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Aphrodite smiles on UNL archaeological dig in Turkey

Aphrodite smiles on UNL archaeological dig in Turkey

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Aphrodite smiles on UNL archaeological dig in Turkey

The goddess of love’s marble head survived the centuries, but the rest of the statue was most likely incinerated around A.D. 330.

LINCOLN — Years of exploring the mountains and fields of southern Turkey paid off over the summer when a University of Nebraska-Lincoln archaeological team made a lovely find.

The team unearthed a life-size marble head of Aphrodite, the Greek goddess of love, desire and beauty.

The team, led by Hixson-Lied professor of art history Michael Hoff, has been excavating the remains of the ancient city Antiochia ad Cragum, near the southern coast of Turkey.

“It was upside down when it was first found,” Hoff said. “The team flipped it over with big smiles on their faces.”

Last year Hoff’s team uncovered a mosaic thought to be the largest of its type in the region. The 1,600-square-foot mosaic depicted flowers and fruit and is believed to have been part of a Roman bathhouse.

“The mosaic was stupendous, and the statue was an exclamation point,” Hoff said.

Aphrodite’s head is the first example of a monumental statue found at the site. Hoff said mythological statues are common in Turkey but had not been uncovered yet in Antiochia ad Cragum because of limited excavation.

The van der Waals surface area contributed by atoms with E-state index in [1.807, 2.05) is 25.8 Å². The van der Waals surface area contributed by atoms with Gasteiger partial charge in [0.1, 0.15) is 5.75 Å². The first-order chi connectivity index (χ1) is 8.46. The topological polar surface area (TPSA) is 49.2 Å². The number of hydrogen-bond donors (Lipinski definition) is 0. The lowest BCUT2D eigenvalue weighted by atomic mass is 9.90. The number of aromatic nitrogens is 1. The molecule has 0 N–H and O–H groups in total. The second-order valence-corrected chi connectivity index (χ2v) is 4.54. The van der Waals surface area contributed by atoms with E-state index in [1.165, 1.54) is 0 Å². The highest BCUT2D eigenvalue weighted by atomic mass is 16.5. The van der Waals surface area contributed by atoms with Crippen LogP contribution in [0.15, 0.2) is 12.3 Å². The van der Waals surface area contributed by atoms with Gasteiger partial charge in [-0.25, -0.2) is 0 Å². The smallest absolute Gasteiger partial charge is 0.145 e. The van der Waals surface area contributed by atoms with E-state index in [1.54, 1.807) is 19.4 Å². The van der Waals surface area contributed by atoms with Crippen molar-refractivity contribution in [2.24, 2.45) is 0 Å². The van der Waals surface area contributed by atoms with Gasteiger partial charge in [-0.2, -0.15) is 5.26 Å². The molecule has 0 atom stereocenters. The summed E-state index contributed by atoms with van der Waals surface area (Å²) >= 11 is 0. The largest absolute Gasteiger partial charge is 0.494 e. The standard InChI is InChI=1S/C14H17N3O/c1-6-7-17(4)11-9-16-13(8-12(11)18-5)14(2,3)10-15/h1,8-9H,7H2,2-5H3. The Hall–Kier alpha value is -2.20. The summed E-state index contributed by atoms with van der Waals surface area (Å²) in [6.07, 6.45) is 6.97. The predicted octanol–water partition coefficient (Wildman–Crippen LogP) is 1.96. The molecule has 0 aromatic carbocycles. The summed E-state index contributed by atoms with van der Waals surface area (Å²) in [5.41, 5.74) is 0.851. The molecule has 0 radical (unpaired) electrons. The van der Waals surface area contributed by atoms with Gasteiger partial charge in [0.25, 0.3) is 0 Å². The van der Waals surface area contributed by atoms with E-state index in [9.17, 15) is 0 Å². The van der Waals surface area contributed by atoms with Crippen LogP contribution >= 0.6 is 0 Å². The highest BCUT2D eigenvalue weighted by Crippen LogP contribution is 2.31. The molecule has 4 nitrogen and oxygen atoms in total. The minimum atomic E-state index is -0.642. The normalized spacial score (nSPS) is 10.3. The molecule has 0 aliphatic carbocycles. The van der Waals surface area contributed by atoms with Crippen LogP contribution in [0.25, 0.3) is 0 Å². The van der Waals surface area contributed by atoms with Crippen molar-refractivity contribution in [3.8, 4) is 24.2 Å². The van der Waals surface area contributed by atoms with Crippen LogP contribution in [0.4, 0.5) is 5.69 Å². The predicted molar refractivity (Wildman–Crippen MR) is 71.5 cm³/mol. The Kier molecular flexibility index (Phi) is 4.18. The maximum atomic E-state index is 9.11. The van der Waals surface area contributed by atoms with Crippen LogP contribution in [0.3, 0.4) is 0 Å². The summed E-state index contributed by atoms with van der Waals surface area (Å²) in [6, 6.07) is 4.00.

“We find fragments and pieces that escape getting thrown into the kiln, and luckily we found this head,” Hoff said.

Scarred with chips and cracks on its nose and face, the head of Aphrodite’s statue most likely avoided destruction during the Roman Byzantine period, about A.D. 330.

Hoff said the area where the head was found was once used to destroy ancient marble statues, to get lime for making mortar or because they were considered pagan symbols.

“Some rather zealous Christians were destroying images of Greek gods and goddesses to get rid of pagan images,” he said.

As for the rest of Aphrodite’s body, Hoff said it was most likely incinerated.

Before the excavation began in 2005, Hoff and his colleagues spent 10 years conducting a survey of the area. They based their decision to excavate Antiochia ad Cragum on historical context, accessibility and its potential to reveal new information. The ancient Mediterranean city once numbered perhaps 4,000 to 5,000 people, Hoff said.

“It’s not the nice objects we find but rather the body of information that they tell,” he said. “That’s the most important thing.”

Hoff said he and his team believe a well-to-do society lived in the area based on the remains that have been unearthed so far.

“Our excavation is beginning to shed light on perhaps a greater cultural wealth in this part of the Roman Empire than what we thought before.”

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